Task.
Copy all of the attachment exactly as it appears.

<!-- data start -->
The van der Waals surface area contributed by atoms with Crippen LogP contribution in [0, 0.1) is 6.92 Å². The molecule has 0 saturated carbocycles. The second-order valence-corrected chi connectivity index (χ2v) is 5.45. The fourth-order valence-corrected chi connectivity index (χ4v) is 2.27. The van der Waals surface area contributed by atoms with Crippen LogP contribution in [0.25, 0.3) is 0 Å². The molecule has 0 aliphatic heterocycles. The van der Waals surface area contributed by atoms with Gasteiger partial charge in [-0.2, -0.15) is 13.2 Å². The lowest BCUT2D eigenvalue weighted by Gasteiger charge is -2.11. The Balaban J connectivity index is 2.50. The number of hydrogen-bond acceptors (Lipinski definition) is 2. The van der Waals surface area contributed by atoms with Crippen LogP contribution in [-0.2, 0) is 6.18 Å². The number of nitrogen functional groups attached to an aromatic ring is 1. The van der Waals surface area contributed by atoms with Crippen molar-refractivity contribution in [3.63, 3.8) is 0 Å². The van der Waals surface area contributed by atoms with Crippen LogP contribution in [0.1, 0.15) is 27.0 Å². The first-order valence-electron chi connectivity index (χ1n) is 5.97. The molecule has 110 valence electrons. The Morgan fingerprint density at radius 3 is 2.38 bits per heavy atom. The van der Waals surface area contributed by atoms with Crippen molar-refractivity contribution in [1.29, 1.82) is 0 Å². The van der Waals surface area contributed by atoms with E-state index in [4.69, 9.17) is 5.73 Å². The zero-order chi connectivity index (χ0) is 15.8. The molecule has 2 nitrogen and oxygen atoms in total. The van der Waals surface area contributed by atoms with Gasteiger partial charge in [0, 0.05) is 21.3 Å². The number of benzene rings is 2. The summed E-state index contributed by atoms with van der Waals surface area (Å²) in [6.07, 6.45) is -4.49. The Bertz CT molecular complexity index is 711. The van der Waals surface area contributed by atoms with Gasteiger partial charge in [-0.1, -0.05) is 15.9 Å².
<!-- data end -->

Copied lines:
The van der Waals surface area contributed by atoms with Crippen LogP contribution in [0, 0.1) is 6.92 Å². The molecule has 0 saturated carbocycles. The second-order valence-corrected chi connectivity index (χ2v) is 5.45. The fourth-order valence-corrected chi connectivity index (χ4v) is 2.27. The van der Waals surface area contributed by atoms with Crippen LogP contribution in [0.25, 0.3) is 0 Å². The molecule has 0 aliphatic heterocycles. The van der Waals surface area contributed by atoms with Gasteiger partial charge in [-0.2, -0.15) is 13.2 Å². The lowest BCUT2D eigenvalue weighted by Gasteiger charge is -2.11. The Balaban J connectivity index is 2.50. The number of hydrogen-bond acceptors (Lipinski definition) is 2. The van der Waals surface area contributed by atoms with Crippen LogP contribution in [-0.2, 0) is 6.18 Å². The number of nitrogen functional groups attached to an aromatic ring is 1. The van der Waals surface area contributed by atoms with Crippen molar-refractivity contribution in [3.63, 3.8) is 0 Å². The van der Waals surface area contributed by atoms with Crippen LogP contribution in [0.1, 0.15) is 27.0 Å². The first-order valence-electron chi connectivity index (χ1n) is 5.97. The molecule has 110 valence electrons. The Morgan fingerprint density at radius 3 is 2.38 bits per heavy atom. The van der Waals surface area contributed by atoms with Crippen molar-refractivity contribution in [1.29, 1.82) is 0 Å². The van der Waals surface area contributed by atoms with E-state index in [4.69, 9.17) is 5.73 Å². The zero-order chi connectivity index (χ0) is 15.8. The molecule has 2 nitrogen and oxygen atoms in total. The van der Waals surface area contributed by atoms with Gasteiger partial charge in [0, 0.05) is 21.3 Å². The number of benzene rings is 2. The summed E-state index contributed by atoms with van der Waals surface area (Å²) in [6.07, 6.45) is -4.49. The Bertz CT molecular complexity index is 711. The van der Waals surface area contributed by atoms with Gasteiger partial charge in [-0.1, -0.05) is 15.9 Å².